The identification of an initial message character depends on several factors. First, an intermessage interval that meets the criterion of exceeding a certain interval must be detected. Next, the format of each character is specified in the preferred embodiment, a character is 11 bit positions in length. A first and a last field (i.e., bit position) of the character are specified with respect to what logic signal should be stored therein. The data field consists of 8 bit positions following the start field. And finally, the next to the last (alert) field can take on two possible logic signals. When the alert field is a logic `1` signal, the associated character is (or should be) the first message character entity. When the next to last (alert) position field is a logic `0` signal, then the associated character is (or should be) a message character that is not the first character of a message. Therefore, the detection of a first message character requires that the intermessage interval exceed a certain value and that a specified logic 5 signal be present in a certain character bit location only when the character is in the first message position. This redundancy provides greater integrity in the transfer of information because the starting boundary of a message can be unambiguously identified.
An added feature of the invention is the use of the logic `1` signals during the intermessage interval. These signals help insure that the detection apparatus used by the receiving unit is operative, the detection apparatus being in constant use to identify an intermessage interval. The use of the logic `1` signals also simplifies the interval determination, the determination being obtained by counting the number of consecutive logic `1` signals.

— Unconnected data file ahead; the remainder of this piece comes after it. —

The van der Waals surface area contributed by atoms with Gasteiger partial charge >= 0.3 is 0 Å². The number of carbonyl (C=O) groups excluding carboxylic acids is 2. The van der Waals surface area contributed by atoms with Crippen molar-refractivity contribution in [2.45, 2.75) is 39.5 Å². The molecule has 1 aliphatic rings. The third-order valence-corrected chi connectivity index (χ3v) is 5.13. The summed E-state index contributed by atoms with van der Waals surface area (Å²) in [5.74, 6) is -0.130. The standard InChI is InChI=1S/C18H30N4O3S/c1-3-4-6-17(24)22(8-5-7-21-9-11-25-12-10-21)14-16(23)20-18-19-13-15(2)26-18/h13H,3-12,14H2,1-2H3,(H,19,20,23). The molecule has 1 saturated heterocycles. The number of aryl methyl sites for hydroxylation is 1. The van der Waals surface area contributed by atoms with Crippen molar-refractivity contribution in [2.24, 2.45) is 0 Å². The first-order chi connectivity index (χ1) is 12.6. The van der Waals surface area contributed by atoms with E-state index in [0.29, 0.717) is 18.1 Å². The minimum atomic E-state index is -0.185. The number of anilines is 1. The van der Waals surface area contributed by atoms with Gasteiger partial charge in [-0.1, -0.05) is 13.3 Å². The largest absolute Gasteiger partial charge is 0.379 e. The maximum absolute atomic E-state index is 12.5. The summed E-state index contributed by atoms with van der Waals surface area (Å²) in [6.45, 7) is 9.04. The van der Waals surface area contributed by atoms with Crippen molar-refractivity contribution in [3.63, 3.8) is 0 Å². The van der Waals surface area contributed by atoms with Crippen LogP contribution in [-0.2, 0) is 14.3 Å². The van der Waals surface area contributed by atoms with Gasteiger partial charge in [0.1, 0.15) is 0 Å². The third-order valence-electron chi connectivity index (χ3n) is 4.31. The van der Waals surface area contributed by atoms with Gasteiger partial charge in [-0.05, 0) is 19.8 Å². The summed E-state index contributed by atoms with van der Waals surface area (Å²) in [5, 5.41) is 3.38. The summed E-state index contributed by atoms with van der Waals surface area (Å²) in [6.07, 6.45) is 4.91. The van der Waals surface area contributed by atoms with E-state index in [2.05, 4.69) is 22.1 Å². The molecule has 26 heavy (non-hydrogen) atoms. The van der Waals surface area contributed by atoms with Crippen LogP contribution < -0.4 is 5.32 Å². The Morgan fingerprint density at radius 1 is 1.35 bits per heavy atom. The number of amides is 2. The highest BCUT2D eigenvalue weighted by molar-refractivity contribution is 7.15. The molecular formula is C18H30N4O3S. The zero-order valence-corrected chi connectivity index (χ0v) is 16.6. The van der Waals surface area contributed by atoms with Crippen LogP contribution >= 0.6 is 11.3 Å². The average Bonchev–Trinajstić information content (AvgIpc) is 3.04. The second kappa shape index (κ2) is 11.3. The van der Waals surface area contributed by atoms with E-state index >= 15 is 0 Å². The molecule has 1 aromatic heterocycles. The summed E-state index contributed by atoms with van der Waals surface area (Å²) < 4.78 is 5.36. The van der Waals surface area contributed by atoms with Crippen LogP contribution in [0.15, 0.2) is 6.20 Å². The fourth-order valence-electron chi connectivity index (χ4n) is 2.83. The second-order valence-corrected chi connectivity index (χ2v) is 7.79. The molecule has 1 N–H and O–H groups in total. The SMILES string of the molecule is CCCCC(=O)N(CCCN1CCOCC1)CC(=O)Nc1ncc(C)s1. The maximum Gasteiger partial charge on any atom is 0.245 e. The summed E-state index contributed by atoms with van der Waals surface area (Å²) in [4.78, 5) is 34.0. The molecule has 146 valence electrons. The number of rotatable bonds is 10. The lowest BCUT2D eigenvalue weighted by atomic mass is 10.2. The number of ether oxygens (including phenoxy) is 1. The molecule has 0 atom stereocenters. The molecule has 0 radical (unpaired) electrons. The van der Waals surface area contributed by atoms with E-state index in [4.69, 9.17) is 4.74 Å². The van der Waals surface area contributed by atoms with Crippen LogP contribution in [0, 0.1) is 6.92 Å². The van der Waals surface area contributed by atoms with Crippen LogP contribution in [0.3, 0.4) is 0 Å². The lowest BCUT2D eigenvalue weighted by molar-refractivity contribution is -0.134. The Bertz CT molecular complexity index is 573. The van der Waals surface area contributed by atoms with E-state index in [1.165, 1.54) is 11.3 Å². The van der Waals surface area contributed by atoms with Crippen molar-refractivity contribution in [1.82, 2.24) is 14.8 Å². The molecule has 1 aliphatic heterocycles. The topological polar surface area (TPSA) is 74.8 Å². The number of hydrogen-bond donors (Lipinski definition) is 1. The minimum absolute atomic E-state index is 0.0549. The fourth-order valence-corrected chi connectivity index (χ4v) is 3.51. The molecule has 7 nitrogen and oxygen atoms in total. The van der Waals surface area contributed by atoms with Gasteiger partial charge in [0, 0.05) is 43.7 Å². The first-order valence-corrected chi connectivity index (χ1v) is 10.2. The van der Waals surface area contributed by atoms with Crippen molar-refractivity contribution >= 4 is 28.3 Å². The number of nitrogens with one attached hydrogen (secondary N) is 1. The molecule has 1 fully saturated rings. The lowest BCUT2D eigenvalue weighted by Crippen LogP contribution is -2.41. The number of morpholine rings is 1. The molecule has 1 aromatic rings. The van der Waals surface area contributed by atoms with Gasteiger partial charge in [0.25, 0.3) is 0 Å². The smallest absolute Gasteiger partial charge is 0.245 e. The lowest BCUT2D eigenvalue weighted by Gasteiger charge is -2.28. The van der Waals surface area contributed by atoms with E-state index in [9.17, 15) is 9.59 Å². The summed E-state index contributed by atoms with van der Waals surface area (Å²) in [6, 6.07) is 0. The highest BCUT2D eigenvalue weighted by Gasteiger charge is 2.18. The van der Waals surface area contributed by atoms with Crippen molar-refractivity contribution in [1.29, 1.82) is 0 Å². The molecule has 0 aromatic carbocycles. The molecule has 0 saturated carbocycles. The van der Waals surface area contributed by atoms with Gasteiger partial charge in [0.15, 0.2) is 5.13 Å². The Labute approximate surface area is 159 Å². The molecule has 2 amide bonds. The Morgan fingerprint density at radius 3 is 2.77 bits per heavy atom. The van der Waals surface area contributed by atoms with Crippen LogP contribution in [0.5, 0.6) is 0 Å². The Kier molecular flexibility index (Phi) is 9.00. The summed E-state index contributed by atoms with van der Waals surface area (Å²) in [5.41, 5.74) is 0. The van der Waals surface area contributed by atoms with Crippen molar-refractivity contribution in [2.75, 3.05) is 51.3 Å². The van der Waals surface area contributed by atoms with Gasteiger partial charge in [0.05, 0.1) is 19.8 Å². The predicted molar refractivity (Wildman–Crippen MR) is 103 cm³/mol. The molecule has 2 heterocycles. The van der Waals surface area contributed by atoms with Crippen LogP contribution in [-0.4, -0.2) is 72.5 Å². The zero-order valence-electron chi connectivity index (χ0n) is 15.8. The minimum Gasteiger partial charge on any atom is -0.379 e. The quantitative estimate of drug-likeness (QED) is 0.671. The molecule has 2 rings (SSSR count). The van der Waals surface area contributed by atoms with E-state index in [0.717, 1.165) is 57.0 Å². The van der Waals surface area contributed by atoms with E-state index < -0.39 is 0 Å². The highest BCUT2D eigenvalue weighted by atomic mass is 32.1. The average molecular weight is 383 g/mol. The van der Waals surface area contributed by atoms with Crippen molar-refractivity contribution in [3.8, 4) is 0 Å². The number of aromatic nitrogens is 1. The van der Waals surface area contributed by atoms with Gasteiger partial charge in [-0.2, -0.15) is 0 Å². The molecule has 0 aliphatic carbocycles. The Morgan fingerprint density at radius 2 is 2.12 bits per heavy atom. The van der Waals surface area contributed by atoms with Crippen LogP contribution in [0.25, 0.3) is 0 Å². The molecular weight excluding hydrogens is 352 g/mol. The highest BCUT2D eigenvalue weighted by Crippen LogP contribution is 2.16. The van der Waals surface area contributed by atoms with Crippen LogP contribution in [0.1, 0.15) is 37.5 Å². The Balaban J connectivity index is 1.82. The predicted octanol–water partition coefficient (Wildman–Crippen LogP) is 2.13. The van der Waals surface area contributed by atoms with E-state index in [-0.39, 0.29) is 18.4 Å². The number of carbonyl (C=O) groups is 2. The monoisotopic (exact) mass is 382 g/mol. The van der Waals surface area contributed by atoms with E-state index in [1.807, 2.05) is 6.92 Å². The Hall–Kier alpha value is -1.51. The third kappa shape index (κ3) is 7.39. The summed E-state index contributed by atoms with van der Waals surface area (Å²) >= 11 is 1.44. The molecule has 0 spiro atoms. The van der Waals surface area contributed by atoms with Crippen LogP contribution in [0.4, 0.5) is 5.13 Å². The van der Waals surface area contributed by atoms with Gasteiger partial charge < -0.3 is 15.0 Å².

The procedure identified in FIG. 3 can be implemented by appropriate dedicated logic apparatus. In the preferred embodiment, a microprocessor is programmed to execute the procedure. The microprocessor can be used to provide other network functionality in addition to the analysis of the character fields. This procedure can be executed by a general purpose data processing unit such as a microprocessor. The microprocessor and its processing capabilities are described in "Microprocessors" by Daniel R. McGlynn, John Wiley & Sons, Inc., 1976.
The foregoing description is included to illustrate the operation of the preferred embodiment and is not meant to limit the scope of the invention. The scope of the invention is to be limited only by the following claims. From the foregoing description, many variations will be apparent to those skilled in the art that would yet be encompassed by the spirit and scope of the invention.
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|U.S. Classification||375/369, 370/300, 370/504, 370/306|
|International Classification||H04L, H04L1/00, H04L7/04, H04L25/38, H04L25/48|
|Jun 19, 1989||AS||Assignment|
Owner name: HONEYWELL INC., MINNESOTA
Free format text: ASSIGNMENT OF ASSIGNORS INTEREST.;ASSIGNORS:GERHART, PAUL B.;KUMEDA, YASUO;REEL/FRAME:005115/0130;SIGNING DATES FROM 19890508 TO 19890601